Kathirikai kaarakuzhambu

Kaarakuzhambu is a thick spicy curry that is eaten with steamed rice. Coming from a village background, I have grown up seeing peasants and laborers consuming this almost everyday for supper. This is a preferred curry for mass cooking as it is simple, economical and quite filling. Even today, while I stand in the balcony or terrace, I see in the construction sites here and there someone cooking with small stoves making rice in pots and karakuzhambu in sattis, the aroma appetites me in no time. More than the taste of the dish itself, it is the love and gratitude I’ve seen these people eating it with after the whole day’s exhaustion, they celebrate the mere satisfaction of hunger for food; sometimes they stay far away from their families for work yet become family with people around. I really envy their attitude of living in the present.


1. Brinjal – 5
2. Onion – 1
3. Tomato – 1
4. Garlic – 1/2 pod
5. Gingelly oil – 2 tbsp
6. Vengaya vadagam – 1/4 ball or 1 heap tbsp 
7. Curry powder – 2 tbsp
8. Tamarind – gooseberry size or 2 tbsp store bought pulp
9. Salt to taste

Step 1: Wash and chop brinjal, tomato, onion and peel the garlic cloves.
Step 2: If using tamarind, soak the tamarind in water and squeeze out pulp and keep aside.
Step 2: In a kadai heat the gingelly oil and add vengaya vadagam to it. 
Step 3: Once the spices splutters and browns well, add onion, garlic to saute until soft; then add tomato and finally the brinjal. Saute for 2 minutes.
Step 4: Add curry powder, salt and water and let it boil for 10 minutes in low flame.
Step 5: Add the tamarind pulp and stir to boil for 5 more minutes.

Step 6: Serve with hot steamed rice along with papad.

* Vengaya vadagam is a mixture of spices along with onion that are soaked in castor oil and then sun dried; it is said to have lot of medicinal properties in addition to the strong flavour it renders to the curry.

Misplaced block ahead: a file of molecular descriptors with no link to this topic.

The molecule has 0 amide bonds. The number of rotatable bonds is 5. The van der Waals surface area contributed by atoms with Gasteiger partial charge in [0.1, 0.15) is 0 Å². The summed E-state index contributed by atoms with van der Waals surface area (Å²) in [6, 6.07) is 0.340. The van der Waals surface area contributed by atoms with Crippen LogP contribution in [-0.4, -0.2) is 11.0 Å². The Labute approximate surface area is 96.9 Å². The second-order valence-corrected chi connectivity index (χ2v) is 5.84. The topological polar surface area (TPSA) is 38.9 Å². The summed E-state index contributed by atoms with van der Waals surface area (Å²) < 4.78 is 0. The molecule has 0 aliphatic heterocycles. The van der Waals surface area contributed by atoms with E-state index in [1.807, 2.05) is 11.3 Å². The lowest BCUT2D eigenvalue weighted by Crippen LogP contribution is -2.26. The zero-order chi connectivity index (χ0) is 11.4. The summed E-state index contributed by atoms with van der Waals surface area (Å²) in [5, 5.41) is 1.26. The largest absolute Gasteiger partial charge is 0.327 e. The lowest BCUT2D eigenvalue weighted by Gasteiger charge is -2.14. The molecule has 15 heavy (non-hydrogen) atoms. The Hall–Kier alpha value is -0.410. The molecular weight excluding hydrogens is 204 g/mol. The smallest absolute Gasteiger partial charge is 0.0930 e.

* If vengaya vadagam is not available, you can splutter the spices like mustard, cumin seeds, fenugreek, asafoetida, red chilies, curry leaves and urad dal seperately before adding the vegetables.
* Kaarakuzhambu can be prepared with other vegetables like potato, ladies finger, radish, colocasia or drumstick also.


Manathakkali keerai paal kootu

Akkama, my granny used to say that this particular green vegetable is so very soothing for stomach ulcers and mouth ulcers. She had prepared it every fortnight for us when we grew up.


1.       Black nightshade leaves (Manathakkali keerai) – 1 bunch, cleaned and chopped
2.       Moong dal – ¼ cup
3.       Milk – ½ cup
4.       Rice flour – 1 tbsp
5.       Salt as per taste
6.       Sugar – ½ tsp
1.       Ghee – ½ tbsp.
2.       Pepper – ½ tsp crushed
3.       Red chili – 1 halved

Step 1: In a pan boil moong dal (It is better if you soak 15 minutes before cooking); when it is half done add green leaves to it and cover to cook.
Step 2: When it once done add milk, rice flour and stir for 2 minute until milk thickens
Step 3: Sprinkle salt, sugar, mix well and turn off heat.
Step 4: For tempering in a tadka pan, heat ghee add halved red chili, crushed pepper and empty it over the dish and serve hot with stead rice.



Uppurundai is another signature dish of my mother-in-law, I’ve never had it anywhere else and even after trials we did not succeed in making them as good as her’s. As a recipe it is plain and simple, it is just the knack we need to get. For those people who plan and execute all the wet grinder batches (for idlis, kanjeepuram idly, dosas, appams, etc) in one day of a week, this can be tried as another small batch for that evening’s snack or dinner. 
Preparation Time: 5 min (Soaking time is 2 hours)